So there you have it, the Evora will be returning, just not next year. Considering Lotus wasn’t going to revise the current car to use the “smart airbags” that would make it U.S. legal again, it is likely that the new Evora will be a highly revised model, if not a new-generation car.
As always, keep your eyes here on TopSpeed.com and we will be sure to pass on all the news as soon as we get it.
Click past the jump to read more about the Lotus Evora.
The situation is looking pretty dim for Lotus as the automaker will stop selling the Evora, its only road-legal model in the U.S. This comes after Lotus recently announced plans to “restructure it worldwide workforce,” and that 325 jobs were on the line. What departments those job cuts will come from is still a mystery, but in a workforce that only numbers 1,200, that’s a serious cut.
The Evora’s demise comes thanks to its lack of smart airbags, a requirement for all road-going, U.S.-spec vehicles. While that federal requirement took effect in 2014, Lotus was granted a 12-month exemption from the clause, allowing the company to continue producing its two-seat coupe. With that exemption now expired, Lotus is forced to either re-engineer the Evora with the smart airbag system or discontinue production.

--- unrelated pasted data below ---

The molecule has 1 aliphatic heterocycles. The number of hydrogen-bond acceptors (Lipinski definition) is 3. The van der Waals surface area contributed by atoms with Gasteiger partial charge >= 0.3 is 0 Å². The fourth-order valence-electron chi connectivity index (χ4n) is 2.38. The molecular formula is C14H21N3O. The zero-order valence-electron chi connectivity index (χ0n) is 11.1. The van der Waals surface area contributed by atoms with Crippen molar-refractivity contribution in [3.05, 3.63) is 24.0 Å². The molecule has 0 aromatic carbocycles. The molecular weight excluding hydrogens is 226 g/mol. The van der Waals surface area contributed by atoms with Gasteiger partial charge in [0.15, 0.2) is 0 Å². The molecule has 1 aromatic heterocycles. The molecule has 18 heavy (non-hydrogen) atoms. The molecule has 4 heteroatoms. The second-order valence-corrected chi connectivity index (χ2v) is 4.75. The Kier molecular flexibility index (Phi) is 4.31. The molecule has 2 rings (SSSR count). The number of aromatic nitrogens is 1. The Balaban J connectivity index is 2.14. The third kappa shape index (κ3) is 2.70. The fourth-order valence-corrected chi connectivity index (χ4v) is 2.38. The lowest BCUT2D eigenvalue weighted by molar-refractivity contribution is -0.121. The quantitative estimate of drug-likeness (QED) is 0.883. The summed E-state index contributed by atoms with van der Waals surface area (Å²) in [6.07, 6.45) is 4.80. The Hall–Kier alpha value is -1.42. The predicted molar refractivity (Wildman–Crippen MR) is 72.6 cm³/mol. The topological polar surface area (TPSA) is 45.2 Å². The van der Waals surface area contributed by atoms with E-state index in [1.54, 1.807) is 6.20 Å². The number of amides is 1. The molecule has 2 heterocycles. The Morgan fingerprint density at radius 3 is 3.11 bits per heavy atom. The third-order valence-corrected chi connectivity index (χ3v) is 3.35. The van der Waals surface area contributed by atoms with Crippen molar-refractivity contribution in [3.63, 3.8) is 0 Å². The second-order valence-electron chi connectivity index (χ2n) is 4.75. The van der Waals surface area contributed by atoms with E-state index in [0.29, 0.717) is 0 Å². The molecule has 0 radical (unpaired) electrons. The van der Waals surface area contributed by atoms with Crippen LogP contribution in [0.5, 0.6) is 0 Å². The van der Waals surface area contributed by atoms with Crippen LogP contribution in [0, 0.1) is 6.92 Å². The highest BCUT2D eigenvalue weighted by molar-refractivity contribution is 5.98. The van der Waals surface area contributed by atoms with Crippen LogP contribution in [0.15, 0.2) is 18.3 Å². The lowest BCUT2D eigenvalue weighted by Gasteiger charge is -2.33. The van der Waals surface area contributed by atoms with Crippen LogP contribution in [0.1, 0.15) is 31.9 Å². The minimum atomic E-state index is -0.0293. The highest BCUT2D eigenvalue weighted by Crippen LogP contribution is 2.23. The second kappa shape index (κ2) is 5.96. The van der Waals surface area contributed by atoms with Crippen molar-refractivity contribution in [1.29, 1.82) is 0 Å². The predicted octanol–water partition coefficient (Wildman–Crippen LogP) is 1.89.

A “highly placed source in a U.S. dealer group” confirmed to Car and Driver that Lotus will not be reworking the car. Therefore, once the remaining stock of 2014 Evoras run dry, Lotus will be left selling its track-only variants of the Exige and Elise inside the U.S.
Click past the jump to read more about Lots Evora.
It’s been four years since Lotus introduced a brand-new model, but the financially troubled automaker could soon bounce back with a couple of new vehicles besides the Elise R that was spotted testing at the Nurburgring in August 2014. According to Malaysian outlet Utusan, the British sports car manufacturer is aiming to save itself from bankruptcy by entering two previously unexplored markets. Specifically, Lotus is planning to develop an SUV and a D-segment sedan (midsize for the U.S. market).
The new plan was devised Jean-Marc Gales, who took over as Lotus CEO in May 2014, and presented at a Board of Directors meeting chaired by Proton executives in Malaysia. Gales, who has previously worked for Citroen, Daimler, GM and Volkswagen, has been appointed to implement a new brand strategy at Lotus, which suffered a $283 million net loss in 2013, when global sales dropped by 40 percent.
Still hoping to sell more than 4,000 vehicles a year, a plan that went down the drain given last year’s disastrous results, Lotus wants a piece of the ever-growing SUV market and a powerful sedan that would appeal to Asian, and especially Chinese customers.
Click past the jump to learn more about the Lotus’ new vehicle plan
Lotus has been struggling not to go under for quite a few years now, but the U.K.-based sports car manufacturer - currently owned by Proton - could be off to a fresh start with a new CEO in charge.
As of this month, Group Lotus will be led by Jean-Marc Gales, the former CEO of the European Association of Automotive Suppliers and former president of Citroen and Peugeot, Malaysia’s Proton — parent company of Lotus — revealed today.